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Marriott Theatre brings to its stage DAMN YANKEES, the most iconic baseball musical written during the golden baby-boomer era of the 1950s.

If you love America's greatest pastime sport, baseball, and live in a city where your team hasn't won a championship in decades or similar to the Chicago Cubs for over a century, then you can understand the ire and hatred of the Washington Senators had towards the Yankees. Once known as the Baltimore Orioles in 1903, Frank Farrell and Bill Devery purchased the franchise rights to the defunct and changed the name to the New York Highlanders because they played on a hilltop. The name was changed to the New York Yankees in 1913. During the '50s, the Yankees had won six World Series in ten years—four were won before the musical was written in 1955.

The musical based on the novel, "The Year the Yankees Lost the Pennant," retells the Faust legend where a man exchanges his soul to the devil; however, in this musical, it's to a fanatic fan and his love for the game of baseball. Frustrated that his Washington Senators seem destined not to make the pennant race, Joe Body finds himself face to face with a devious, smooth-talking character named Applegate, that offers Joe a chance to live out his dreams of becoming a Hall of Fame baseball player that could help his beloved Senators win the pennant. But, of course, the price of all of this fame is that Joe would have to leave his current life behind, which includes ditching his "Old Girl" ("Goodbye Old Girl") to become a young baseball phenom named Joe Hardy. But, unfortunately, he also has to give up his soul! Joe agrees but forces the hand of Mr. Applegate by insisting on an escape clause. Reluctantly, Applegate relinquishes to Joe's demand, but Joe has until September 25 to exercise his escape clause, or he will forever become one of the devil's minions.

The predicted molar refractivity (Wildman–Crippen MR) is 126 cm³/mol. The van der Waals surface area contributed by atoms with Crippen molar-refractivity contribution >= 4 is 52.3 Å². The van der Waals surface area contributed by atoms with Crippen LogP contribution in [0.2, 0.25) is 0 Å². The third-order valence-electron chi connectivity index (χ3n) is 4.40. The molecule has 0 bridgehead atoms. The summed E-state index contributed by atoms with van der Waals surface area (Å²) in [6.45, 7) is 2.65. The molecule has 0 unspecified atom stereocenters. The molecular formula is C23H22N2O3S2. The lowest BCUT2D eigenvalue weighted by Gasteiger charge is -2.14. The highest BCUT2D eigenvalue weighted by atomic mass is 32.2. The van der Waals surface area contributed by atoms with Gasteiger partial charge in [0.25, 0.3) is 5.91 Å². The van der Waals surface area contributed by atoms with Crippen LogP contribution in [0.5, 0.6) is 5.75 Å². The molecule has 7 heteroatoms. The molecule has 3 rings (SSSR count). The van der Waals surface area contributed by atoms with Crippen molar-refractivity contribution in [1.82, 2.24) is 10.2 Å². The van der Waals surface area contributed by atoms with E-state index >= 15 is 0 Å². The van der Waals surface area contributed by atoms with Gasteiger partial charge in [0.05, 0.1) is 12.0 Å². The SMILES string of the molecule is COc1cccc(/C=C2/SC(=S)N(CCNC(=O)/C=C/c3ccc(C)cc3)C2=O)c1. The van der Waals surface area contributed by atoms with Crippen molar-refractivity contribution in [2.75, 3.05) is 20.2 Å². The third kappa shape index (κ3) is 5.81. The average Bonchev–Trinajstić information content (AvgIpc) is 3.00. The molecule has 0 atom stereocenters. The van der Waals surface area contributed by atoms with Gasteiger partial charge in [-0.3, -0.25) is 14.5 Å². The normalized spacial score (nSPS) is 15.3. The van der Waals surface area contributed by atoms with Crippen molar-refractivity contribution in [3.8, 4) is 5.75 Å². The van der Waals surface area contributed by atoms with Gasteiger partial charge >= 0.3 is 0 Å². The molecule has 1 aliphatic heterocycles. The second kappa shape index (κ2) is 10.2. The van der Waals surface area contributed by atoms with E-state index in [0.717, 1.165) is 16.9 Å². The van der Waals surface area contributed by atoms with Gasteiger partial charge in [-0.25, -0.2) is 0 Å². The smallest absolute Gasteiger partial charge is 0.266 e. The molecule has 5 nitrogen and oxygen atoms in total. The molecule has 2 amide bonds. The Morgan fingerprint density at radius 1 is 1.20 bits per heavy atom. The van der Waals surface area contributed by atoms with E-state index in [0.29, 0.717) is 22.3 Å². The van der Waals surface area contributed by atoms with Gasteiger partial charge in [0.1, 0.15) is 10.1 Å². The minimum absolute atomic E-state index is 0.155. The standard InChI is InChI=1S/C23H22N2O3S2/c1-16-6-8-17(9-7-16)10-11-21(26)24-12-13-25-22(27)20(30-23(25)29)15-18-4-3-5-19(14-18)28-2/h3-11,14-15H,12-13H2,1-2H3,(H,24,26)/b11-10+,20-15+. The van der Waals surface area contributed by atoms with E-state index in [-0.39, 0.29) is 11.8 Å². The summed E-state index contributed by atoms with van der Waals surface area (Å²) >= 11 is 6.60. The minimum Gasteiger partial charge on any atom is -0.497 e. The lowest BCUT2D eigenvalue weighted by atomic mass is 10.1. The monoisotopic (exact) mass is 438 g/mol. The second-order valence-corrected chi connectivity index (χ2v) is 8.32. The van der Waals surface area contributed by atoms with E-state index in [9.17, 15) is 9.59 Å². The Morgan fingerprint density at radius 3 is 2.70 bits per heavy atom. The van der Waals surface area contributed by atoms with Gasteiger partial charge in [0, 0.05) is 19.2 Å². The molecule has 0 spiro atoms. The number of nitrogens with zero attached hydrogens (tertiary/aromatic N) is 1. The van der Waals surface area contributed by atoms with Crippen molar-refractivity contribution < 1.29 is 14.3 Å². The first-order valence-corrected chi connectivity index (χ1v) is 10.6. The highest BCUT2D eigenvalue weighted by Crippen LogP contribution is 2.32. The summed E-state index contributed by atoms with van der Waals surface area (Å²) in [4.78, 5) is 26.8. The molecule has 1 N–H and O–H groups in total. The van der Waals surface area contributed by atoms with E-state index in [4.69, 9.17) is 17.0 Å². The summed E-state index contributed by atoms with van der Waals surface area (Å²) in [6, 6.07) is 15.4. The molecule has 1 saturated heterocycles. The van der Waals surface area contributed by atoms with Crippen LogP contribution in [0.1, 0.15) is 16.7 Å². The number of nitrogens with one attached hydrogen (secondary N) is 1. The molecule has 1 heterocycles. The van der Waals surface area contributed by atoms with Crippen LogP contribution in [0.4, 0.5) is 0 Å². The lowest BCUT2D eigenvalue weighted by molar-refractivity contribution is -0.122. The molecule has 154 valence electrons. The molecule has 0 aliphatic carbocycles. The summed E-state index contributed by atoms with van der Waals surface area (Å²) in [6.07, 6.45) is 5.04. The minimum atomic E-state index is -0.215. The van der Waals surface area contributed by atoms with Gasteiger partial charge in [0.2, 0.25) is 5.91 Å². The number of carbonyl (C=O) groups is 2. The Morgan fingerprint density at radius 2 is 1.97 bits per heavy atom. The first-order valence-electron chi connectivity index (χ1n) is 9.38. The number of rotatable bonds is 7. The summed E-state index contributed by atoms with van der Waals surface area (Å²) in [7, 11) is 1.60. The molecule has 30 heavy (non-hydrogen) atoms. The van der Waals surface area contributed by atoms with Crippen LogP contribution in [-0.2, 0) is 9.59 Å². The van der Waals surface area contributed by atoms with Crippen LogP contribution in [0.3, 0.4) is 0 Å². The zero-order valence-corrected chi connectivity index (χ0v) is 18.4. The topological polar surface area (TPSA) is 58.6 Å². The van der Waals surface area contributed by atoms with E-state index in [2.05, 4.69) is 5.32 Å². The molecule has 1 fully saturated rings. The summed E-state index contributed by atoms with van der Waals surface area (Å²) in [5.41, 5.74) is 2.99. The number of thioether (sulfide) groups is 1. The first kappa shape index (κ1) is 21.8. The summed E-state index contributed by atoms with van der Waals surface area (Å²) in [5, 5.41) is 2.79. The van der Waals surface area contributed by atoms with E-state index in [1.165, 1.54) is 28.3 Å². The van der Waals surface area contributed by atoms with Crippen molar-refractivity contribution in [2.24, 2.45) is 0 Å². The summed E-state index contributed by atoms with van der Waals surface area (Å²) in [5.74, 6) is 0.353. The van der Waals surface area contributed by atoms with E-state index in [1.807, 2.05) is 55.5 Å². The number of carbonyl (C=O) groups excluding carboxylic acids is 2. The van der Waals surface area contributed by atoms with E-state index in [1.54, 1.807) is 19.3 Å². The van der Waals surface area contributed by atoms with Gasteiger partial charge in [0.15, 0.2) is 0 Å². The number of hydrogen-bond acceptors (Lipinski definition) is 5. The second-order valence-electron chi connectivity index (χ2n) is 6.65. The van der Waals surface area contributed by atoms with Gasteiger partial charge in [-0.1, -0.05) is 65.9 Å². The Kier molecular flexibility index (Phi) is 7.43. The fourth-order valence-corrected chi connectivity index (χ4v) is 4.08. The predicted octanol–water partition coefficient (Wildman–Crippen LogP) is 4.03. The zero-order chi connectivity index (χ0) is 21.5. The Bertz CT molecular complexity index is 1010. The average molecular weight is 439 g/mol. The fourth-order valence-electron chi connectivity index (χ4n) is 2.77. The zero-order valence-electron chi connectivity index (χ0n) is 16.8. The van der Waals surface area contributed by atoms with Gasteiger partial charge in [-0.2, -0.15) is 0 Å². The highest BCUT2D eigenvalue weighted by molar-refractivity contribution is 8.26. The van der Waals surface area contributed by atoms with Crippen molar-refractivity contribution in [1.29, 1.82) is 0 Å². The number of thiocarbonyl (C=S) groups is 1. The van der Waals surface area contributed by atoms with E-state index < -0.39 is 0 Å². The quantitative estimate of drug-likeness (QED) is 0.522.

DAMN YANKEES became a Broadway hit, winning seven Tony Awards, including Best Musical. The original Broadway role of Mr. Applegate was played by Ray Walston, known famously for his role in the 1960's sitcom, My Favorite Martian, and by one of the original Rat Pack members (before the days of Frank Sinatra), Jerry Lewis. Marriot Theatre, known for its outstanding productions, hits it out of the park with DAMN YANKEES. Featuring an exceptional performance by Andrew Alstat (Joe Hardy), Sean Fortunato, who brilliantly plays the devilish Mr. Aggplegate, Daniella Dalli (Meg Boyd), the incredible Ron E. Rains(Joe Boyd), a masterful performance by Lorenzo Rush, Jr. (Van Buren, Husband), and making her debut at Marriot Theater, Michelle Aravena, this two-act performance with greats songs (Heart, Whatever Lola Wants and A Man Doesn't Know) is a home run. Director James Vasquez perfectly blends great talents and singing while choreographed by Tyler Hanes, who had them dancing like you were reliving the golden age days of Fred Astaire of the '50s. Other cast members to note were the talented Erica Stephan, Heidi Kettenring, Michael Kingston, Jonah D. Winston, and the entire members of the Senators. The one drawback was the glaring age difference between Aravena, who looked ten years older than Alstat.

Ironically, the Washington Senators, one of the American League's eight charter franchises (Now known as the Minnesota Twins), was one of the more successful franchises in Major League Baseball, winning the  World Series in 1933—22 years before the musical was written. But, unfortunately, they will be remembered for their many years of futility, including six last-place finishes.

You can count on Marriott Theatre to give its audience great theatrical performances, and DAMN YANKEES is Damn Good!

Let's Play Theatrical Review Highly Recommends DAMN YANKEES!